The Technology of Hamitic People

Publishing History:
1960  Doorway paper No. 43, published privately by Arthur C. Custance
1975  Part IV in Noah’s Three Sons: Human History in Three Dimensions, vol.1 in The Doorway Papers Series,
1997  Arthur Custance Online Library (html)
2001  2nd Online Edition (corrections, design revisions)


     IF YOU enjoy reading catalogues now and then, you will probably enjoy this Paper, although it is dull indeed if read merely as literature. But if treated as intended, namely, as a list of technical achievements, it may come as a surprise to find how many, how varied, and how fundamental have been the inventions of Hamitic people, and how great a service they have rendered to mankind in the field of technology.
     Hitherto our ethnocentrism in the writing of history has obscured this fact, but we now have a sufficient and ever-growing body of documented materials to justify this presentation.
     Some of these achievements may be considered slight by those who have never actually contributed anything new to the sum total of human invention. But one should not be deceived by simplicity: it may be the hallmark of genius. It could also be argued that if we can only point to one invention of note in some particular tribe, that people can hardly be termed inventive. However, if we have only mentioned one invention that does not mean it was their sole achievement. It was mentioned only because it illustrated a particular aspect of native ingenuity.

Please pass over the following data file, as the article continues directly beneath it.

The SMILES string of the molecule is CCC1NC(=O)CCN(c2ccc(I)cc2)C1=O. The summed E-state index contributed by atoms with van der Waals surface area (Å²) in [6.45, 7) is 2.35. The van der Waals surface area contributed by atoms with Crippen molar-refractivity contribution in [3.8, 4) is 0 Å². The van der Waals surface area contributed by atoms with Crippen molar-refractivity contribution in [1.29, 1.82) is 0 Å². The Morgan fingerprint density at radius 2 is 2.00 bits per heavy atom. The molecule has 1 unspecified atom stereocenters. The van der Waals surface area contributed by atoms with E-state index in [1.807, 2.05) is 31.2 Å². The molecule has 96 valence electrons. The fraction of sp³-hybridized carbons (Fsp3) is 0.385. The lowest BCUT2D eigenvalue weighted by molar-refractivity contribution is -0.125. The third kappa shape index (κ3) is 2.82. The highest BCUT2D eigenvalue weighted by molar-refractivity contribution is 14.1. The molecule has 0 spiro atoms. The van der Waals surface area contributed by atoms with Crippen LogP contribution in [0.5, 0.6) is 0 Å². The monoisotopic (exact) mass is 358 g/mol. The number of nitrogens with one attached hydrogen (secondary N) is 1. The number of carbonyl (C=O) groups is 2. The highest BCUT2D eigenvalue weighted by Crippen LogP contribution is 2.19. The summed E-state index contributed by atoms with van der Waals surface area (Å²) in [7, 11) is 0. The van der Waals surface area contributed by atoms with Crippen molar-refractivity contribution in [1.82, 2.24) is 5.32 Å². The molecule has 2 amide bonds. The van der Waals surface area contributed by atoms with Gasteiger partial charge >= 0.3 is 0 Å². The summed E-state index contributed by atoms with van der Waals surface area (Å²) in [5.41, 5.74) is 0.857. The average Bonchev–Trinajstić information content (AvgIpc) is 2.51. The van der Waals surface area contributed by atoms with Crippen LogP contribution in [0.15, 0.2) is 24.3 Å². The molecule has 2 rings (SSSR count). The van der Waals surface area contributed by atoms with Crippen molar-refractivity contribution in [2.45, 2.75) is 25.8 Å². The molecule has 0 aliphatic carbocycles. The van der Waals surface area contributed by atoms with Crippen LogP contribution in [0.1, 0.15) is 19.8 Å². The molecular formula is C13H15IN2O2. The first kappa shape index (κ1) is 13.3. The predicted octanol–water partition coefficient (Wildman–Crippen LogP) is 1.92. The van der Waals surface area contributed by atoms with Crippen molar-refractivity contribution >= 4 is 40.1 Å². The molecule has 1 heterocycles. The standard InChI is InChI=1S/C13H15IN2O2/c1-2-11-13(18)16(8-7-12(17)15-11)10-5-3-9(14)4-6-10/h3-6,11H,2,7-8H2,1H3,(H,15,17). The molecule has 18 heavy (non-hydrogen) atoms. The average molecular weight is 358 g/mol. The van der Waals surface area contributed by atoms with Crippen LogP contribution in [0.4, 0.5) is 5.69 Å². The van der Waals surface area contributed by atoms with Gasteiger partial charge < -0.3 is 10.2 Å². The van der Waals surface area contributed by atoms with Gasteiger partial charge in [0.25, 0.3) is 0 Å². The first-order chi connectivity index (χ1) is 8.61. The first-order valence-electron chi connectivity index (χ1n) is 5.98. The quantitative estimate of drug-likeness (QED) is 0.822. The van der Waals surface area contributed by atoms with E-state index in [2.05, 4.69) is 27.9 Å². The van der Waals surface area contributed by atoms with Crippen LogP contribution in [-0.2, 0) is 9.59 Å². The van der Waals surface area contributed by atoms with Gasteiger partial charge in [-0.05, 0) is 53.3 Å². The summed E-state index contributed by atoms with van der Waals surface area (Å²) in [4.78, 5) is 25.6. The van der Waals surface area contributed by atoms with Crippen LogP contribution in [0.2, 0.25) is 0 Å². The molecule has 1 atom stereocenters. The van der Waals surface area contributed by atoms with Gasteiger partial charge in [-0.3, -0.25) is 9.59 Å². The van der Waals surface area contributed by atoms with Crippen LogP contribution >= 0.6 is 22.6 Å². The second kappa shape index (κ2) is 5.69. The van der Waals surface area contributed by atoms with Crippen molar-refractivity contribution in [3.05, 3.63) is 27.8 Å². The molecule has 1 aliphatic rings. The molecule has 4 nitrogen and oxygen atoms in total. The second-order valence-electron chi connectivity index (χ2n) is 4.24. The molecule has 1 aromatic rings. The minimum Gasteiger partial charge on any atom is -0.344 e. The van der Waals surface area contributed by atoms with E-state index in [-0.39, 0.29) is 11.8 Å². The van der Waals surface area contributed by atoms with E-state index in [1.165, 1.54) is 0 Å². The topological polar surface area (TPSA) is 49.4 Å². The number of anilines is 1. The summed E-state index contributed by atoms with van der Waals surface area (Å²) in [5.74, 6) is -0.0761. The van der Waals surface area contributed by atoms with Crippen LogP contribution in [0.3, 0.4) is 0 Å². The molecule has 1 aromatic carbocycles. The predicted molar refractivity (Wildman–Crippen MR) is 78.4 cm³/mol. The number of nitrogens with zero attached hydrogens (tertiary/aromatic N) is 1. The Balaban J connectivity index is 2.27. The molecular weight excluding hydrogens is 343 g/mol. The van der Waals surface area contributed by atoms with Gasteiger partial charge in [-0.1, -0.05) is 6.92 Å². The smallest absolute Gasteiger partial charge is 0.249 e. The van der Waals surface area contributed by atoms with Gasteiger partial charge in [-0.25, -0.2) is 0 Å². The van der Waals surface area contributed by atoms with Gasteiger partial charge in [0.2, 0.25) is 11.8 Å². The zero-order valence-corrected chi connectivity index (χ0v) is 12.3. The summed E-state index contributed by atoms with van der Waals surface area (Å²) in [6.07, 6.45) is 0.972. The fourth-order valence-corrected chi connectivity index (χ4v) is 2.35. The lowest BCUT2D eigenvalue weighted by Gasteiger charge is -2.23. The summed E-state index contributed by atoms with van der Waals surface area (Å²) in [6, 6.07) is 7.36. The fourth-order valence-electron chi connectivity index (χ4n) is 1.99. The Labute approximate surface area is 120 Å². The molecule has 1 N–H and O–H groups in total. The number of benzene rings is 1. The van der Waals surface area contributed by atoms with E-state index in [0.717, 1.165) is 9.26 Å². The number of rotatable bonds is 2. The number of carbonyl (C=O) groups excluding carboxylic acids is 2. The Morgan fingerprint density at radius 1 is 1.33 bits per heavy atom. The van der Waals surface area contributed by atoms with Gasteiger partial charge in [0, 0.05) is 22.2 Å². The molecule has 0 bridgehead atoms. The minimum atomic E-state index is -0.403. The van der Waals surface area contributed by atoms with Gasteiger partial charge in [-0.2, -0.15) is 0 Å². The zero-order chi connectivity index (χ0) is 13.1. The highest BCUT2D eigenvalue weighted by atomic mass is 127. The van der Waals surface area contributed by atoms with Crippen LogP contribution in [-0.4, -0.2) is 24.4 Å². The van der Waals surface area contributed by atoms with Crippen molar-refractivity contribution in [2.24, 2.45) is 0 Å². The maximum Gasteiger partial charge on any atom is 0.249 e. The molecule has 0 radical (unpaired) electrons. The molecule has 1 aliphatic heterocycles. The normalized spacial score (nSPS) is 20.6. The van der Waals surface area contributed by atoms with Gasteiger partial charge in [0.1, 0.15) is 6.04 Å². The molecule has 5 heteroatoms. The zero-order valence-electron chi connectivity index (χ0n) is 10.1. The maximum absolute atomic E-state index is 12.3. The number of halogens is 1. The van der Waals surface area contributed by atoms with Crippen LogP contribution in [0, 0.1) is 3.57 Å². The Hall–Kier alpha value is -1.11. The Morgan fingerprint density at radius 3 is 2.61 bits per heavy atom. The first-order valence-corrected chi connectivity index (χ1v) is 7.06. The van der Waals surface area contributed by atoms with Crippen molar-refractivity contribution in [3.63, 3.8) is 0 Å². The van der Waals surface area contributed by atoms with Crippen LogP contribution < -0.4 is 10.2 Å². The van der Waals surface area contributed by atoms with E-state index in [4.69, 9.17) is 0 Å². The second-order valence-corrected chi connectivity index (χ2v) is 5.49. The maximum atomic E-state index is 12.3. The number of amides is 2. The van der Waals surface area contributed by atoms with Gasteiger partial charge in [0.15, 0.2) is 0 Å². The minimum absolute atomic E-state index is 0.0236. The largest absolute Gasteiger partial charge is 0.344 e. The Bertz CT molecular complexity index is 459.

Scarcely an anthropologist can be found who would not at once agree that even the most primitive of people are peculiarly ingenious in finding practical solutions to practical problems. That they do not invent more is merely because they do not see the need for more inventions. When needs arise their solutions tend to be uncannily effective and simple.
     What may be said with a fair degree of certainty is that up until the time when Indo-Europeans, i.e., Japhethites, began to make extensive contacts with other cultures, Western man’s technology was poor in the extreme. We have been great borrowers, and somewhat tardy in acknowledging the debt. Some of the reasons why this borrowed technology has been advanced in such an extraordinary way are considered in Part V.